Sport New Zealand says there is more consultation to come on a policy regarding the participation of transgender athletes in sport, following calls by some former New Zealand Olympic champions for the Government to intervene in the process.
A group of 43 athletes — including former Olympians Barbara Kendall, Lorraine Moller and Danyon Loader, former Olympic Chef de Mission and Emeritus Professor David Gerrard, and former All Black and Black Cap Jeff Wilson — sent a letter to Sport Minister Grant Robertson today asking he urgently intervene to extend consultation on Sport NZ's draft guiding priniciples for the participation of transgender players in sport.
The group said the policy was being decided behind closed doors, and would give transgender athletes the right to play sport in the gender of which they identify, with no explanation or transition required.
However, Sport NZ CEO Raelene Castle told 1 NEWS these claims were incorrect, and there was still a long way to go in the consultation process.
"We consulted with a representative group of experts, including academics, sports, the rainbow community and advocates for women's sport, to help us develop the draft guiding principles and are now sharing the draft with this group before a much broader consultation process is undertaken," Castle said.
“We want sport to be safe and inclusive for all New Zealanders, but the issues around transgender participation vary significantly from sport to sport.
"Once the guiding principles are final they will be shared with national bodies and Sport NZ will work with them to explore the development of policies for individual codes, but whether they do make a policy change and what this looks like will be a decision for each sport.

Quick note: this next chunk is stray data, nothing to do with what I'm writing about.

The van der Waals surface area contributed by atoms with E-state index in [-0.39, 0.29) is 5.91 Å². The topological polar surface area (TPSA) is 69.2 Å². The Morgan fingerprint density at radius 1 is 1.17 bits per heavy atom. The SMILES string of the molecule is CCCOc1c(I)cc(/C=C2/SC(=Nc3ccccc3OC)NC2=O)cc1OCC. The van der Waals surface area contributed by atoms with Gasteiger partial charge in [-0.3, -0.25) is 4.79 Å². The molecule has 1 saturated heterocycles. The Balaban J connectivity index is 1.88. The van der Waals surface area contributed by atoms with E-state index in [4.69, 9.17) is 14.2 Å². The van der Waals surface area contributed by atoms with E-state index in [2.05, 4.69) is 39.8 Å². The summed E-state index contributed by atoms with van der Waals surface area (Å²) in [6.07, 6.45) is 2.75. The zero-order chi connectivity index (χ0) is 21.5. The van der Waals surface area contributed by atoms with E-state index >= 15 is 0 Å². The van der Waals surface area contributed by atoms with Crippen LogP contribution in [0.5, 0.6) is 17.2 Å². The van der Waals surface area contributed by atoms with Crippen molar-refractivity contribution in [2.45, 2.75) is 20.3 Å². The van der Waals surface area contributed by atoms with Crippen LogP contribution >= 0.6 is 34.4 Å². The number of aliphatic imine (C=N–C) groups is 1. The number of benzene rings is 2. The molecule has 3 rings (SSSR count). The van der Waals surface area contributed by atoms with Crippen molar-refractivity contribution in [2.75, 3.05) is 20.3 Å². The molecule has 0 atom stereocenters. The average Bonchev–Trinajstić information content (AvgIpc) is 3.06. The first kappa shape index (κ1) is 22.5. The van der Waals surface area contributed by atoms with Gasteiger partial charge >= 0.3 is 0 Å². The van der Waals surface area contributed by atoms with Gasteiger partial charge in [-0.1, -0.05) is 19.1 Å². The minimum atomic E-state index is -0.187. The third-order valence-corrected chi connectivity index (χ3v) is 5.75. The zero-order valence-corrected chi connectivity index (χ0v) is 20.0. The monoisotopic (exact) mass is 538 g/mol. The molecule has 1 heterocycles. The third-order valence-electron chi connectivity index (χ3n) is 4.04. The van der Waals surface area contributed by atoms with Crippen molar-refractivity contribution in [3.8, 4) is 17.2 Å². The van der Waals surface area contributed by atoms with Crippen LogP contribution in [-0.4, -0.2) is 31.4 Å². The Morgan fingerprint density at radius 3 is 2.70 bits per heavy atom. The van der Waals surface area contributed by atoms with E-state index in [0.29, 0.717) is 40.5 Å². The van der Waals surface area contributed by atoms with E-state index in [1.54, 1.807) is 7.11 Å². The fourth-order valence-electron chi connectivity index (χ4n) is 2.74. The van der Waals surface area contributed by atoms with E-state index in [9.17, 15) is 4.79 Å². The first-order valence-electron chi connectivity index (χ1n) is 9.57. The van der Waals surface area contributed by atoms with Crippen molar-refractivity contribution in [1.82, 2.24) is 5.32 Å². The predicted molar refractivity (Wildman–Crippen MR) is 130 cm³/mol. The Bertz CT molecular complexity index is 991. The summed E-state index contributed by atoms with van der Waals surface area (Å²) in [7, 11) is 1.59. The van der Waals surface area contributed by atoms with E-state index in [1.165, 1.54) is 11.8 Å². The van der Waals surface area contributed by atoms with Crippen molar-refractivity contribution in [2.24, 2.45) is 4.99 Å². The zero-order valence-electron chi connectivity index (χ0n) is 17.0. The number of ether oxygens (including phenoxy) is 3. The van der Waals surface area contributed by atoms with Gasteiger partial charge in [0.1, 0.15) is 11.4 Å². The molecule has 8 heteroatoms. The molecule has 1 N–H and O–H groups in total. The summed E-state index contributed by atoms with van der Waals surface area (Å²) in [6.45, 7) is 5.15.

“There is more consultation to come. This is an important piece of work and all relevant stakeholders, including athletes and their representatives, will have an opportunity to contribute.”
New Zealand has been in the spotlight recently regarding transgender athletes, with weightlifter Laurel Hubbard set to compete at her first Olympic Games in Tokyo despite strong opposition from her competition.
Rival weightlifter Anna Vanbellinghen said this week it was "unfair to the sport and to the athletes" for Hubbard to be competing, and described it as "like a bad joke".
A former Olympian and now a professor of sports medicine, Gerrard said transwomen athletes who transition after puberty retained significant, measurable benefits in sport.
“Our concerns are supported by a body of unequivocal international research, highlighting the advantages transwomen have over female competitors, even after testosterone suppression," Gerrard said.
Kendall, an Olympic gold medallist and former IOC member sitting on the Women and Sport Commission and Sport and the Environment Commission, said more research was needed around the implications of including transgender athletes in women’s sport.
“There now needs to be more extensive global research around transgender woman competing at both the community level and elite level in women’s sport to ensure safety, inclusion and fair play as we move into the future.”